I had asked for advance notice and thought I had 2 weeks before Jake and Mercedes and their 2 dogs moved out. I made lists of things I wanted to buy to contribute to their new place. I bought the ingredients to make their favorite meals for their last weeks at home. I was readying myself for his departure, much in the same way I had readied myself for his arrival 21 years earlier, although with far less enthusiasm and anticipation. Then Wednesday night, I got a text "We're actually going to move on Friday." Lump in the throat. I guess I didn't respond quickly enough because then came the next text "Sorry for the short notice, but Andy can get the box truck that day so we're just going to move everything then." The lump began to make me feel like I couldn't breathe or would choke. Then he walked through the door and looked at me... pathetic me with my lower lip trembling, my eyes filling up and unable to speak. The next text said "Are you mad?" I finally replied, "Not mad just very sad." And then I got the text that released the tears I had been trying so very hard to hold back "I'm sad too. Just know you'll always be my best girl." And with tears rolling down my face, I texted back "And you'll always be the first boy I ever loved."
The tears were tears of sadness, tears of pride and tears of love. I have spent 21 years readying my boy for the time he would be out on his own, trying to teach him responsibility, kindness, love and a sense of right and wrong. And in those years, there have been tears of happiness, sadness, frustration, anger but always love and pride. I have always believed in my boy and have always known he had it in him to make it on his own and to be successful, but sometimes I felt he didn't believe in himself. I have said more than once "I show you and tell you the easy way and the straight road to get there, and why do you insist on always taking the detour?" Yes, my boy likes to take the hard road, over the bumps and around the curves, usually at top speed, and there have been accidents along the way. But now he's a little older and a little smarter, and maybe sees that Mom's way is a little easier road to travel.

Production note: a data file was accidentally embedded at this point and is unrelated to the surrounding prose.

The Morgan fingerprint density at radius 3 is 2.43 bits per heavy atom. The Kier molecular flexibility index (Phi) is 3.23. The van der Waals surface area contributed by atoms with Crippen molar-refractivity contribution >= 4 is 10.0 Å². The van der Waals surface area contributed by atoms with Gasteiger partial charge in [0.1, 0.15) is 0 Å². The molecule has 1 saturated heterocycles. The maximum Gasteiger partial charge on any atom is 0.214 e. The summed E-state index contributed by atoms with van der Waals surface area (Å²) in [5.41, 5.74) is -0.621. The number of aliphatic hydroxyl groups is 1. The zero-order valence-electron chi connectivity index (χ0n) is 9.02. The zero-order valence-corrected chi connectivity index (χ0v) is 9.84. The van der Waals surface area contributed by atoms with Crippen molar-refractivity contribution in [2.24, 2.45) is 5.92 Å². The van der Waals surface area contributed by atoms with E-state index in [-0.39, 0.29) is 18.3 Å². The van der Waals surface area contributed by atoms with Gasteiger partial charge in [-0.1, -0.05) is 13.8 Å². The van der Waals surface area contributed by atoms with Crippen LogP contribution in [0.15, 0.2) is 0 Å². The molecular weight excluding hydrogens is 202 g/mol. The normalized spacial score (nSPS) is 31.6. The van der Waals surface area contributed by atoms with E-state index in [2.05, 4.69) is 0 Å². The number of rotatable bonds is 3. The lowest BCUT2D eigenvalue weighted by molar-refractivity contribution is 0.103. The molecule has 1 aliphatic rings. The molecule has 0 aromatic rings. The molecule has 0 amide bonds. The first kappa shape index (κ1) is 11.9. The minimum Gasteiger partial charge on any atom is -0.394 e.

Today I visited the new place. He and his girlfriend of a year and a half have a loft in their friends' house. The bedroom is small, but the loft area is big and will make a nice living room for them. I watched him as he unloaded the bags of groceries and other things from the back of my car. I watched him as he helped Mercedes put them away. I watched as he proudly gave us the tour and showed us the things they had gotten for the new place. I watched as he played with his dogs and took them outside. And the lump returned.
This lump was a different lump. This lump was holding back the tears of pride, the tears of happiness because I wanted to jump up and down and say "We did it!" with much of the same feeling I had as he crossed the stage and received his high school diploma. Gone was the boy who had been known to drive me crazy, the boy who used to say "Why can't I? I'm old enough." And gone was the answer I had always given to that question "You may be ready, but I'm not." I was ready. I was ready for him to take the next step in his adult life, ready for him to get his own place. I was ready for him to take the next step in his relationship and share that place with Mercedes. And I was ready to dry my tears, smile and hug him as we said goodbye and drove to our home and left him in his.